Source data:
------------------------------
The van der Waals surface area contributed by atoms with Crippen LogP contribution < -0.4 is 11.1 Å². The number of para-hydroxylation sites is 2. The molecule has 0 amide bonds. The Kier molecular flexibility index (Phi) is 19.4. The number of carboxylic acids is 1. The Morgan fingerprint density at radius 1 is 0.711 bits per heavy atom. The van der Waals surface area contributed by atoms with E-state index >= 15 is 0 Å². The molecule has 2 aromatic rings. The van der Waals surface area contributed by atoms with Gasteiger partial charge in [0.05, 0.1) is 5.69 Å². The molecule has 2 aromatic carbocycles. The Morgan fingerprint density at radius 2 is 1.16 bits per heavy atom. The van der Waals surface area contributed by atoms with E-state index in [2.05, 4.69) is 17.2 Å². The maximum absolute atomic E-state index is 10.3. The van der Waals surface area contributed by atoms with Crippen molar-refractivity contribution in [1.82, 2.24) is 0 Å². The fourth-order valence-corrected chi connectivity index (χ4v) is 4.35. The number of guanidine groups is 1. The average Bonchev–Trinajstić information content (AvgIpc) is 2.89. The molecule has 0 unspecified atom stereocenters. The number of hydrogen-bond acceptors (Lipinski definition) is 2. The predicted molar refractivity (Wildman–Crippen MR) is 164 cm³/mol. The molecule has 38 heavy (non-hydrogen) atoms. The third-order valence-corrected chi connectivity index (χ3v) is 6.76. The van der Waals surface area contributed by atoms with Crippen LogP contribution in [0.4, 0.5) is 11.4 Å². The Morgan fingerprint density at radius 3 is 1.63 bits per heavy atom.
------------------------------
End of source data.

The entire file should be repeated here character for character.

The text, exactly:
The van der Waals surface area contributed by atoms with Crippen LogP contribution < -0.4 is 11.1 Å². The number of para-hydroxylation sites is 2. The molecule has 0 amide bonds. The Kier molecular flexibility index (Phi) is 19.4. The number of carboxylic acids is 1. The Morgan fingerprint density at radius 1 is 0.711 bits per heavy atom. The van der Waals surface area contributed by atoms with E-state index >= 15 is 0 Å². The molecule has 2 aromatic rings. The van der Waals surface area contributed by atoms with Gasteiger partial charge in [0.05, 0.1) is 5.69 Å². The molecule has 2 aromatic carbocycles. The Morgan fingerprint density at radius 2 is 1.16 bits per heavy atom. The van der Waals surface area contributed by atoms with E-state index in [2.05, 4.69) is 17.2 Å². The maximum absolute atomic E-state index is 10.3. The van der Waals surface area contributed by atoms with Crippen molar-refractivity contribution in [1.82, 2.24) is 0 Å². The fourth-order valence-corrected chi connectivity index (χ4v) is 4.35. The number of guanidine groups is 1. The average Bonchev–Trinajstić information content (AvgIpc) is 2.89. The molecule has 0 unspecified atom stereocenters. The number of hydrogen-bond acceptors (Lipinski definition) is 2. The predicted molar refractivity (Wildman–Crippen MR) is 164 cm³/mol. The molecule has 38 heavy (non-hydrogen) atoms. The third-order valence-corrected chi connectivity index (χ3v) is 6.76. The van der Waals surface area contributed by atoms with Crippen LogP contribution in [0.4, 0.5) is 11.4 Å². The Morgan fingerprint density at radius 3 is 1.63 bits per heavy atom.